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  • Scott Adams
    Scott Adams

    Gluten-Free German-Style Sauerkraut Soup

    Reviewed and edited by a celiac disease expert.

    This German-style sauerkraut soup is delicious, nutritious, probiotic-rich and gluten-free.

    Gluten-Free German-Style Sauerkraut Soup - Image: CC BY 2.0--wuestenigel
    Caption: Image: CC BY 2.0--wuestenigel

    Celiac.com 04/01/2021 - These days, probiotic foods are big business. Well, sauerkraut is one of the original probiotic foods, and it remains one of the best.

    Now, you may be familiar with sauerkraut as a side or topping for hot dogs, sausages, pork chops, and countless other German-style dishes. But sauerkraut soup may have eluded you. If you're a not German, or unfamiliar with the dish, you might wonder how sauerkraut soup could be as delicious as it turns out to be. Make some and you'll find a tasty new dinner friend. 



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    The first time someone asked if I'd like sauerkraut soup for dinner, I looked at them sideways. My bad. The soup that I at first regarded with the skepticism of the uninitiated has become a regular staple in our soup rotation. This recipe delivers a fresh and easy take on this traditional German soup. And don't let the sauerkraut part fool you, the soup isn't sour, or watery. It's rich and savory and delicious. Serve it with toasted gluten-free sourdough bread for a hearty and delicious meal.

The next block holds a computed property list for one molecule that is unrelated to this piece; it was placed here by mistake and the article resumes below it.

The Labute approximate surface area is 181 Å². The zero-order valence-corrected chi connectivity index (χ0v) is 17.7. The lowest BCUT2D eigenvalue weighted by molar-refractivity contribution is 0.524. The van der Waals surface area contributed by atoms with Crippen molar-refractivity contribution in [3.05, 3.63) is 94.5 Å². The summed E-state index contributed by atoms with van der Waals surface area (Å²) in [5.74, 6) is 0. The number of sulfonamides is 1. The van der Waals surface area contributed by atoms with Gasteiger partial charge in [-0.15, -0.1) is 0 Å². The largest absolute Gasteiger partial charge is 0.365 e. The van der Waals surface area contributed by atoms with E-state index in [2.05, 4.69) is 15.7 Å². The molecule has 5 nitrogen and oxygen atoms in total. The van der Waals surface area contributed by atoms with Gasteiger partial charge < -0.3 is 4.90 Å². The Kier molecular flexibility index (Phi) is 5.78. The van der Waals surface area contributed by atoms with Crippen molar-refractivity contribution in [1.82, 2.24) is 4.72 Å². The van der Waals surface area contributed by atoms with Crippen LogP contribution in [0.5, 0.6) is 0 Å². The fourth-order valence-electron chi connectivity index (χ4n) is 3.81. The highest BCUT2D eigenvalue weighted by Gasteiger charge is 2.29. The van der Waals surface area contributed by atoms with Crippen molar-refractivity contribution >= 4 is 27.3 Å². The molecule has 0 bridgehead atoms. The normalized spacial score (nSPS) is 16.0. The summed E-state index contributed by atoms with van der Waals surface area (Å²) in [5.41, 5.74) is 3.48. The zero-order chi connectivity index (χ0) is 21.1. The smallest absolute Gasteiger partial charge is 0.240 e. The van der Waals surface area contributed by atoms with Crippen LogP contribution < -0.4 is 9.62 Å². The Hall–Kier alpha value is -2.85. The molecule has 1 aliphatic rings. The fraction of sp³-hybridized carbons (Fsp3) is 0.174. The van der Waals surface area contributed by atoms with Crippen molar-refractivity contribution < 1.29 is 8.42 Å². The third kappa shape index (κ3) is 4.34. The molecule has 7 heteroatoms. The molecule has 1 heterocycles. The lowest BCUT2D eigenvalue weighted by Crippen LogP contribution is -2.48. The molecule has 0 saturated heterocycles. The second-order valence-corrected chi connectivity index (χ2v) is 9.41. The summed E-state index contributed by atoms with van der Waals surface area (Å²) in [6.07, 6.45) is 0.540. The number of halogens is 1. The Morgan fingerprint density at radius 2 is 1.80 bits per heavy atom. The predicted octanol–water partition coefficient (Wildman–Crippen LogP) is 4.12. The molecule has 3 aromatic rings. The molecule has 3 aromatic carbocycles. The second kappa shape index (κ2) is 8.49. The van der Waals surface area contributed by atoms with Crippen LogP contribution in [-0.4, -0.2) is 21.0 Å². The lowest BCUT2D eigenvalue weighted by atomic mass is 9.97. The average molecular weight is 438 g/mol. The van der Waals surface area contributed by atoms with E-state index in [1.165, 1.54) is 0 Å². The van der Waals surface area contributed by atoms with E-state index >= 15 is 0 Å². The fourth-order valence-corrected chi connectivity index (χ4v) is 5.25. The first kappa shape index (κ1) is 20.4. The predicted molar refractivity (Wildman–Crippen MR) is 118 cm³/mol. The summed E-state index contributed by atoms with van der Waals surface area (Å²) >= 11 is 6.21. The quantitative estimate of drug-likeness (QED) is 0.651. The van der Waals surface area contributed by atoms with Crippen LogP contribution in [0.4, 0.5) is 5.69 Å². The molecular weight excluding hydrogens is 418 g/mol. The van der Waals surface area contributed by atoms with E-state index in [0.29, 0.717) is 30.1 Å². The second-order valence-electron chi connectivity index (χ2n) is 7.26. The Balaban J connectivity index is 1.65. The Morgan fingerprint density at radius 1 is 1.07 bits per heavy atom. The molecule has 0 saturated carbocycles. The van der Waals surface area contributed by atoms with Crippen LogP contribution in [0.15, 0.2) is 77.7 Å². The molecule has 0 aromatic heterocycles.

Gluten-Free German Style Sauerkraut Soup

    Ingredients:

    • 2 pounds pork spareribs
    • 3 quarts water
    • 2 cups diced peeled potatoes
    • 2 carrots, chopped
    • 1 teaspoon salt
    • ½ teaspoon black pepper
    • 4 cups sauerkraut, rinsed and drained
    • 1 pound smoked sausage, cut into 1-inch slices
    • 5 bacon strips, diced
    • 1 large onion, chopped

    Directions:
    In a stock pot, cook ribs in water until tender, about 1½ hours. Skim off foam. Remove ribs from broth; strain broth and skim fat.

    Return broth to the heat. 

    Add the potatoes, carrots, salt and pepper; simmer until vegetables are tender. 

    Remove meat from bones and add to broth with the sauerkraut and sausage.

    Meanwhile, cook bacon until crisp; remove to paper towels to drain. 

    Discard all but 1 tablespoon of the drippings. 

    Cook onion in drippings until tender. 

    Add to soup; cook 20-30 minutes longer.

    Ladle into bowls. Garnish with bacon.


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  • About Me

    Scott Adams

    Scott Adams was diagnosed with celiac disease in 1994, and, due to the nearly total lack of information available at that time, was forced to become an expert on the disease in order to recover. In 1995 he launched the site that later became Celiac.com to help as many people as possible with celiac disease get diagnosed so they can begin to live happy, healthy gluten-free lives.  He is co-author of the book Cereal Killers, and founder and publisher of the (formerly paper) newsletter Journal of Gluten Sensitivity. In 1998 he founded The Gluten-Free Mall which he sold in 2014. Celiac.com does not sell any products, and is 100% advertiser supported.


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    Scott Adams
    This recipe come to us from "GermanMia" in the Gluten-Free Forum.
    Ingredients/Items Needed: